For a generation of enthusiasts who know Honda four-cylinders like our parents knew American V8s, the unveiling of the CR-Z was a gut shot, the likes of which hasn’t been seen since Ford unveiled the Mustang II.
Category - 2010 North American International Auto Show
“So you’re a journalist?” The question snaps me out of my hung-over trance. The landscape around Detroit Metro Airport isn’t terribly fascinating, but even the bleakest horizon is a welcome anchor for my primary senses while the parking shuttle trundles along as only domestic passenger vans are want to do.
I didn’t catch his name; my inquisitive chauffeur offered me a lift across DTW to the North terminal after passing me half a dozen times as I waited for the terminal-to-terminal shuttle—a brotherly gesture punctuating an otherwise inhospitable morning.
I don’t answer immediately. I prefer not to introduce myself as such, but I put the brakes on that particular train of thought before it blows a whistle that will further stoke the three-alarm Jack-and-Captain number that is still beating my nerve endings like bongo drums. Too deep. Too early.
“Nah, I’m a blogger,” I finally deliver in my most refined turn-that-freaking-sun-off-so-we-can-all-go-back-to-bed grunt. “I write for a Web site.”
“A blogger?” he responds as he pulls the shuttle into its stall and hops out to retrieve my bag. “What’s the difference?”
I hand him a fiver I’d plucked from my back pocket on my way to meet him behind the van.
“Journalists don’t tip. Thanks for the lift; I appreciate it.”
Photos by Zerin Dube & Carl Modesette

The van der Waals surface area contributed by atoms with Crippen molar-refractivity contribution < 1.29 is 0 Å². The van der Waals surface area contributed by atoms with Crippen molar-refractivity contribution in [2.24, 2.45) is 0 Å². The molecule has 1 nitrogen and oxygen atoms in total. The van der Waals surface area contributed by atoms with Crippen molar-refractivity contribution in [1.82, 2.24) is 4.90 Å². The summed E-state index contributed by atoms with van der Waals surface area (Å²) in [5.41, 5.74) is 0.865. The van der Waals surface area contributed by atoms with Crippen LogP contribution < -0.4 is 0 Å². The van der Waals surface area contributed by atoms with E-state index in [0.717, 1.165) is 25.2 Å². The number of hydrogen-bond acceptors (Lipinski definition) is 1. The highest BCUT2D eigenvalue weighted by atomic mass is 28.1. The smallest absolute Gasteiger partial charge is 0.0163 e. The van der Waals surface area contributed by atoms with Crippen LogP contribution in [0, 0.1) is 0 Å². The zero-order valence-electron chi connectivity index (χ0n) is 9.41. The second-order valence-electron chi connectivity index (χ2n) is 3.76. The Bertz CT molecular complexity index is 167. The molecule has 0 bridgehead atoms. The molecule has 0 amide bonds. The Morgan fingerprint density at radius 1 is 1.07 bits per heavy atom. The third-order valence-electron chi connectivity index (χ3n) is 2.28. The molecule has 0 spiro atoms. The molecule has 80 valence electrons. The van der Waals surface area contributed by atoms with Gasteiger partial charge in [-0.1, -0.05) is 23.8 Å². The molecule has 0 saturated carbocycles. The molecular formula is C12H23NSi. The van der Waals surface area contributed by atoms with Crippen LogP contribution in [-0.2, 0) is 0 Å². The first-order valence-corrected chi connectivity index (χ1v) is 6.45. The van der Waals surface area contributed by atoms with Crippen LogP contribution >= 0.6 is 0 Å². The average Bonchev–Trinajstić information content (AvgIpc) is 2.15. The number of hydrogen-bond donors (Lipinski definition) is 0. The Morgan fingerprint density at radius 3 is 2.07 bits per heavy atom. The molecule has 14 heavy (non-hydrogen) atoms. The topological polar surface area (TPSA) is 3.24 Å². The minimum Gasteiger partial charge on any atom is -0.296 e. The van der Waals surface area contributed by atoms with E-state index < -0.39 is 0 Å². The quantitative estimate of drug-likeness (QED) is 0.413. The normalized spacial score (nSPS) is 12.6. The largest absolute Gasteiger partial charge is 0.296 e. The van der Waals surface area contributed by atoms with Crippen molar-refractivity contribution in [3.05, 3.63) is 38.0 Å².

We’re back from the 2010 North American International Auto Show and have our photo galleries setup for you. While the show is entirely too big to photograph EVERY vehicle there, we captured all the new product that the manufacturers showed off. We hope you enjoy the photos!
2010 NAIAS photo gallery after the jump…
Story by Jack Baruth and Carl Modesette, Photos by Zerin Dube and Carl Modesette
Full Gallery links are coming!
“Imagine a world,” the soft-spoken, rather anonymous man from Toyota said, “where you wake up to find that every car has disappeared.” His meandering, rather confused speech, which touched on everything from fuel cells to “Super Mario 3”, was simply a roundabout way to introduce a junior Prius. Nevertheless, the concept of a world without cars was clearly on everyone’s mind this week.
The twin spectres of an energized Brussels and a pressure-sensitive Obama administration made NAIAS 2010 the least product-oriented Detroit show in recent memory. It’s worth noting that, although the auto industry was suffering near-unprecedented turmoil last year, there was enough product in the pipeline to keep things interesting. What we are seeing now is the aftershock of the financial earthquake. The three performance-oriented introductions — CTS-V Coupe, Mustang 5.0, and Regal GS — were permitted to sink beneath the waves of endless battery-powered concepts and we-swear-this-hybrid-badge-is-legit pretenders like the Volkswagen NCC. The companies which are receiving government aid clearly feel compelled to pander to the panjandrums’ demand for alternative powerplants, while the ones which aren’t are afraid to display even a smidgen of exuberance. Ford went so far as to schedule an enthusiast-media intro for the fabulous new five-liter ‘Stang weeks before the actual show, presumably to avoid having to reveal a four-hundred-and-twelve-horse car before the oh-so-judgmental eyes of the mainstream press.
Take the GMC Granite — please. Is anybody asking for a pint-sized GMC? Are consumers interested in a vehicle which stretches GMC’s already ill-defined brand-image that far? If there are any such consumers, they are likely sitting behind a desk in Washington, D.C. Perhaps the men at the Renaissance Center are afraid that GMC will not be permitted to operate freely unless the requisite three thousand pounds of compact flesh are publicly sacrificed. Across the aisle, the impressive Cadillac XTS Platinum was self-consciously described as a plug-in. Does anyone seriously believe that the next full-sized Cadillac will be delivered as a plug-in? This is Soviet-era thinking, dressing up the unacceptably luxurious in state-approved low-power togs and hoping for the best.